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Nurse preceptorship review exposes quality inconsistencies

Preceptor support programmes for newly registered nurses are variable in quality and more evidence is needed to understand their effectiveness, say researchers
More experienced nurses talks to newly qualified nurse on a ward

Preceptor support programmes for newly registered nurses are variable in quality and more evidence is needed to understand their effectiveness, say researchers

Preceptorship progammes for newly qualified nurses should last at least a year, findings of a literature review suggest.

Researchers from Middlesex University found most new registrants value the extra support they get from preceptorship at the start of their careers.

However, they also found wide variation in the length, format and programme quality, even though effective preceptorship is seen as key to improving nurse retention.

Review recommendations include extending the length of preceptorship to at least one year because longer programmes ‘are likely to be more effective’.

Preceptor support programmes for newly registered nurses are variable in quality and more evidence is needed to understand their effectiveness, say researchers

More experienced nurse talks to newly qualified nurse on a ward
Picture: iStock

Preceptorship progammes for newly qualified nurses should last at least a year, findings of a literature review suggest.

Researchers from Middlesex University found most new registrants value the extra support they get from preceptorship at the start of their careers.

However, they also found wide variation in the length, format and programme quality, even though effective preceptorship is seen as key to improving nurse retention.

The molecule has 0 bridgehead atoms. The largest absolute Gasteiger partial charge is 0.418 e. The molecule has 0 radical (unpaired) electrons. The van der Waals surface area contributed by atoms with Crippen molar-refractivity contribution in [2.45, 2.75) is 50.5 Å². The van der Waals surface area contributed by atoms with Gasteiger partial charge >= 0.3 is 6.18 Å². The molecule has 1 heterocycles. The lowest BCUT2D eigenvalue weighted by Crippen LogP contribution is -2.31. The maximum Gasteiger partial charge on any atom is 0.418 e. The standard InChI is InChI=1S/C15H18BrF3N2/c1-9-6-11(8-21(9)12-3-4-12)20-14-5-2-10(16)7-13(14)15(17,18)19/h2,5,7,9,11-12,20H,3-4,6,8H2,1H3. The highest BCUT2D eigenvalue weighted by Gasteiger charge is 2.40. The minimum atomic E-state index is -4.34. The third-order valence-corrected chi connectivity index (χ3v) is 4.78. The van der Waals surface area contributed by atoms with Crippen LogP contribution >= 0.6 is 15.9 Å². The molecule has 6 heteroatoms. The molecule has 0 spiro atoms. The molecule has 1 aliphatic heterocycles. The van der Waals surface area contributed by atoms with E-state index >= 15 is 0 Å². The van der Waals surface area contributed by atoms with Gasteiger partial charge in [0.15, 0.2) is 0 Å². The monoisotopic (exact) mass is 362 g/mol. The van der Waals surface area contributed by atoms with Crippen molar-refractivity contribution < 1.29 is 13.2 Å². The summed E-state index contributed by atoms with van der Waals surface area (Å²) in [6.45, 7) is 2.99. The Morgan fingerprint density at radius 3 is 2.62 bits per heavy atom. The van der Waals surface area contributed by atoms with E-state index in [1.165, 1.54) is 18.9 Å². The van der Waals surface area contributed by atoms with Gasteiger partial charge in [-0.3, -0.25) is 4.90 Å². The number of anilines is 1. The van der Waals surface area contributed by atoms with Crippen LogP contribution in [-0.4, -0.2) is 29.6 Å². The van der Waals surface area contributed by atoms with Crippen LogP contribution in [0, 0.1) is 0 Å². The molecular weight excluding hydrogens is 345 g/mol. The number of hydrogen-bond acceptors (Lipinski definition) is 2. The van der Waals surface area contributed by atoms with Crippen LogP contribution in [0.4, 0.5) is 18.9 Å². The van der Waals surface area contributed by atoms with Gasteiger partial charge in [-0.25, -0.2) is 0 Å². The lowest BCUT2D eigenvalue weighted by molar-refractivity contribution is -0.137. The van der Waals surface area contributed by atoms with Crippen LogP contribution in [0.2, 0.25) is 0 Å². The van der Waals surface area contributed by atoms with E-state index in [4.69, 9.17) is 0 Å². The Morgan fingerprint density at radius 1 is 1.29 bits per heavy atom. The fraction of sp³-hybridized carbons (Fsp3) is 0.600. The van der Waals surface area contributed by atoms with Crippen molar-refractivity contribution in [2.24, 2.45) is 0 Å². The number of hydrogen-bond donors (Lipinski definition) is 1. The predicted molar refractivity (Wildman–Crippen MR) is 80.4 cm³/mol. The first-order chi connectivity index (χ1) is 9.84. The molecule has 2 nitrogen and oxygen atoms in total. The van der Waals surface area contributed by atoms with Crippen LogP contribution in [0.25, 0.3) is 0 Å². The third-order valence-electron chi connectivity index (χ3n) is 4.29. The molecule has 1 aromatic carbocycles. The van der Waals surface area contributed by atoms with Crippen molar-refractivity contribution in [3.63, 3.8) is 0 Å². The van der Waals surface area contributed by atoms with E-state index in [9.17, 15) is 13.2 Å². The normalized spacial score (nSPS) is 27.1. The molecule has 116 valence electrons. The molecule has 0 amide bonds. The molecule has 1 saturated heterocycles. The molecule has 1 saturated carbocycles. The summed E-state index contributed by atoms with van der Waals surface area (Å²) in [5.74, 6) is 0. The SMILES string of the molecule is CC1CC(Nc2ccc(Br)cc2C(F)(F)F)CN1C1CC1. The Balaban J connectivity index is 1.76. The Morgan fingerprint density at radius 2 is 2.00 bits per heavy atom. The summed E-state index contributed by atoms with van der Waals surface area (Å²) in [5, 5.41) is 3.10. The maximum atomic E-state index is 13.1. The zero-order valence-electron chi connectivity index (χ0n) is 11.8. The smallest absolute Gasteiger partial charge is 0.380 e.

Review recommendations include extending the length of preceptorship to at least one year because longer programmes ‘are likely to be more effective’.

Preceptorship review ahead of national framework

Preceptorships are structured programmes designed to help newly registered nurses translate their knowledge into everyday practice, and involve supervision and support from an experienced colleague.

The review was commissioned by NHS England and NHS Improvement to inform the creation of a national preceptorship framework and standards, due later this year.

The study, which examined 23 papers on UK preceptorship, found plenty of evidence that newly-qualified nurses believe preceptorship improves their confidence and competence. However, researchers also identified inconsistency in availability, preceptorship models, duration and quality of contact between newly qualified nurse and preceptor.

Overall, they found a lack of hard evidence of the effectiveness of preceptorships compared to other forms of support such as informal help from nursing colleagues, and of which models work best.

Nursing and Midwifery Council (NMC) guidance says preceptorship can vary in length depending on the needs of the nurse and the organisation they work for.

However, the research indicates longer programmes lasting six months to a year are likely to work better.

‘The minimum duration preceptorship should perhaps be extended to one year,’ the review suggests.

There’s more to learn about nurse preceptorship

Other recommendations include introducing a set amount of professionally-regulated supervision time for all newly qualified nurses.

The researchers stressed the need to collect more data and carry out further research to address ‘very large gaps’ in knowledge of preceptorships.

NMC executive director of professional practice Geraldine Walters said the NMC doesn’t have the power to mandate preceptorship programmes.

‘We collaborated with the chief nursing and midwifery officers to produce a set of principles to support both those who design and oversee preceptorship programmes, and those whose role it is to regulate employers of nursing and midwifery staff,’ she said.


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